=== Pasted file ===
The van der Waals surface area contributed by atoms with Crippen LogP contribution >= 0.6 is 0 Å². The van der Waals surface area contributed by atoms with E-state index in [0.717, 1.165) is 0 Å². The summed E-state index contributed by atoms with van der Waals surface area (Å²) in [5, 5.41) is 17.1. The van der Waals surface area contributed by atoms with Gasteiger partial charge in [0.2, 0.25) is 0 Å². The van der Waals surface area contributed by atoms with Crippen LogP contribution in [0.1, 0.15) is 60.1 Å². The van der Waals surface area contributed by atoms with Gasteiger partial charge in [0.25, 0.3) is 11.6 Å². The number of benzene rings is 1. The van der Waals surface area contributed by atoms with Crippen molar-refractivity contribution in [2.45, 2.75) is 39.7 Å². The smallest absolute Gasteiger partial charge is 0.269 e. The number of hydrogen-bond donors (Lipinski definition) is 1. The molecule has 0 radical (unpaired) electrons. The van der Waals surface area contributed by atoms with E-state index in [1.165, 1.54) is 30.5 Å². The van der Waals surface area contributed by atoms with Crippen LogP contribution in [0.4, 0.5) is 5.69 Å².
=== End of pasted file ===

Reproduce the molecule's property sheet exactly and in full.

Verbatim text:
The van der Waals surface area contributed by atoms with Crippen LogP contribution >= 0.6 is 0 Å². The van der Waals surface area contributed by atoms with E-state index in [0.717, 1.165) is 0 Å². The summed E-state index contributed by atoms with van der Waals surface area (Å²) in [5, 5.41) is 17.1. The van der Waals surface area contributed by atoms with Gasteiger partial charge in [0.2, 0.25) is 0 Å². The van der Waals surface area contributed by atoms with Crippen LogP contribution in [0.1, 0.15) is 60.1 Å². The van der Waals surface area contributed by atoms with Gasteiger partial charge in [0.25, 0.3) is 11.6 Å². The number of benzene rings is 1. The van der Waals surface area contributed by atoms with Crippen molar-refractivity contribution in [2.45, 2.75) is 39.7 Å². The smallest absolute Gasteiger partial charge is 0.269 e. The number of hydrogen-bond donors (Lipinski definition) is 1. The molecule has 0 radical (unpaired) electrons. The van der Waals surface area contributed by atoms with E-state index in [1.165, 1.54) is 30.5 Å². The van der Waals surface area contributed by atoms with Crippen LogP contribution in [0.4, 0.5) is 5.69 Å².